The other motors in electric vehicle systems (part 1)

When you hear EV – electric vehicles – you may immediately think of energy barreling down the highway. But in actuality electric vehicles span a huge range of products.  EVs are any transportation device whose propulsion system is driven by an electric motor (a mixed electric / internal combustion system would be termed a hybrid electric), but a broader definition of the term can even expand to the electrification (use of electric motors to replace hydraulic or belt driven systems) in both electric and non-electric propulsion systems.  And this electrification often leads to the need for other power conversion sub-systems; battery management, battery charging (on-vehicle or off-board stations), regeneration/recuperation charging, DC-DC conversion and DC-AC inversion.

For this discussion we want to focus on the motor control sub-systems.  Again, your first thought probably goes to the amazing multi-kilowatt AC (asynchronous induction or permanent magnet synchronous) propulsion (traction) motors which are the power plant (and internal combustion replacement or supplement) for large cars, buses and fleet vehicles.  These traction motors – even when used in something smaller like a small electric cart - create the torque required to move the vehicle. 

Most propulsion systems require very smooth control from zero and during very low speed operation and are often integral to the overall operation of the product. For this reason rotor sensors are almost always used.  In small personal transport devices these might be low cost magnetic hall sensors while in larger highway bound applications they may use resolvers.  Resolvers are an analog absolute position sensor known for their overall robustness and compact footprint.   Resolver sensors are stimulated by a sinusoidal carrier input and the absolute position of the rotor is encoded onto a pair of amplitude modulated sinusoidal outputs.  These outputs can then be captured and decoded to produce a digital version of the absolute rotor angle that can be used by the digital motor controller.  One popular method of implementing a resolver interface is by use of a stand-alone resolver to digital converter (like TI’s PGA411-Q1).  Another method is to integrate - through use of software and programmable peripherals - the key excitation and analog to digital decode into the motor controller itself with just some simple external circuits required for interface.  This is a unique capability offered on our Delfino™ F2837x and Piccolo™ F2807x microcontrollers (MCUs).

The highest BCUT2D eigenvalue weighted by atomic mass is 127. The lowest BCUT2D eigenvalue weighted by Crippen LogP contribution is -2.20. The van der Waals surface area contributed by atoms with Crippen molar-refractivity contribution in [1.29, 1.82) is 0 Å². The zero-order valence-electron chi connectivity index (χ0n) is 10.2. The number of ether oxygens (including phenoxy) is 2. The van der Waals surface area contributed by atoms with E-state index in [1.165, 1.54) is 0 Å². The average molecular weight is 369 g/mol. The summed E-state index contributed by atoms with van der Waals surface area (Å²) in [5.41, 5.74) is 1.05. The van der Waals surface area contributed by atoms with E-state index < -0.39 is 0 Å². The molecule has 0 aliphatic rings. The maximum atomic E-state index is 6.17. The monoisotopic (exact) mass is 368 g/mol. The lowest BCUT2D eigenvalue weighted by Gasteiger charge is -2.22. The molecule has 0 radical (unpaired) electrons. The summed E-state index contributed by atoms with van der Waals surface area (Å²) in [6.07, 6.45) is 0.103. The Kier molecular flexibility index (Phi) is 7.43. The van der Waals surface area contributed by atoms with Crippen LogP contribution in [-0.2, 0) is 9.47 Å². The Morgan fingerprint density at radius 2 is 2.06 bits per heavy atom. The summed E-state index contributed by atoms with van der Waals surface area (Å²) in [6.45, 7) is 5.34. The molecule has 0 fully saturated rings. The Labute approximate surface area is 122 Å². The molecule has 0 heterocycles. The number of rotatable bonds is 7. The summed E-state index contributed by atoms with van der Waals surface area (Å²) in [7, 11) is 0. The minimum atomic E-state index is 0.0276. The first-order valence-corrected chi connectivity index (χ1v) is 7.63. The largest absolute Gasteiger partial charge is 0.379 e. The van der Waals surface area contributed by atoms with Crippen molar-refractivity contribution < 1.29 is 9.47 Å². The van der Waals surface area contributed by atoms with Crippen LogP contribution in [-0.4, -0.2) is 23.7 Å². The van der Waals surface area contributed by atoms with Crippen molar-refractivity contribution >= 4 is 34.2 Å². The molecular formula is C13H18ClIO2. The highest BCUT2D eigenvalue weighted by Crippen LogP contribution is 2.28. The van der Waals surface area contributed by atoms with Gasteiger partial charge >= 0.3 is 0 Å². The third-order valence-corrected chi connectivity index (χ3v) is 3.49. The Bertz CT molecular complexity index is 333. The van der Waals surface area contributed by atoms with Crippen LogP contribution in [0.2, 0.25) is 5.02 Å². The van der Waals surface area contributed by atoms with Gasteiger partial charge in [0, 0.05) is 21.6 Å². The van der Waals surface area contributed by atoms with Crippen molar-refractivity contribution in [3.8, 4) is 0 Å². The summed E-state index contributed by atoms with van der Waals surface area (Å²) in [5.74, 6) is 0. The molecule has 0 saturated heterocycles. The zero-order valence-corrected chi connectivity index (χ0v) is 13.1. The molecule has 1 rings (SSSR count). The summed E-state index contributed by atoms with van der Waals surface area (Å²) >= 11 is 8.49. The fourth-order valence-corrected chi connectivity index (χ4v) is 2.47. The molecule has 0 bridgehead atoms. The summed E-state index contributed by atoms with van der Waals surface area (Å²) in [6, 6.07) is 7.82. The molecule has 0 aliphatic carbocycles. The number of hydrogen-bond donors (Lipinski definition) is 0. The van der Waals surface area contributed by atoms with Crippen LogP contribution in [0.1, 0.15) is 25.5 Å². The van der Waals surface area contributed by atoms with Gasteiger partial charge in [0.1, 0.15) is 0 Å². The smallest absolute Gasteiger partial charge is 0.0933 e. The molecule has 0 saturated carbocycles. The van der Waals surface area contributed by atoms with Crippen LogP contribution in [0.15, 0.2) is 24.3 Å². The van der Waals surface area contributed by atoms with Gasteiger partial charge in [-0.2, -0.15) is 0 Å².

While these propulsion motors are great, they also are the star of the show when it comes to EV.  So the focus of the rest of this blog is on the bevy of other electric motors that must be controlled. 

Most of these other motors are low voltage and low to medium current which are perfect fits for TI motor control and drive technology. 

Auxiliary motors refer to those used to run auxiliary functions which historically have been driven off of a belt (energy from the internal combustion engine) or hydraulic system.  Air conditioning compressors, water / oil / cooling fluid pumps, fans, blowers, turbos, closures and even various tools (lifts, grips, etc. on farm equipment, forklifts, et al.) that now need to run from an electric motor. Most of these applications are quite similar in nature with a low voltage bus (12, 24, or 48-V most common) and low to medium current (<5A to 50A). The motor is used to control variable speeds or torques under varying loads.  While some may still use hall sensors for commutation for historical reasons, almost all are in application use cases (higher speeds) which can be done without a sensor if the developer has the proper hardware and software expertise.

There are two related trends in this market which are interesting to note. The first is that many traditional suppliers for these types of sub-systems have been experts in the belt driven or hydraulic versions - or even in the motors themselves - but not necessarily in electronic motor controls!  The second is that many EV customers who have been buying motors and motor controllers for these auxiliary systems – especially if their focus is on the propulsion system - are investigating if it is viable and economically profitable to bring the designs of these auxiliary control sub-systems in-house.  This is leading to a shift in the market: EV customers evaluating if they can do the designs themselves; existing suppliers looking for the latest control technology to keep their motor plus control business; and motor control suppliers from adjacent industries (appliance and industrial) looking to expand their customer base by becoming new suppliers or by providing design expertise.  The desires of all three are the same: rapidly evaluate then develop low voltage, high performance, high efficiency, sensorless motor control systems for a variety of possibly changing motors being applied in a variety of EV applications.

In the next installment we will discuss in more detail the control of these other motors.

To learn more about EV and motor control visit the below links: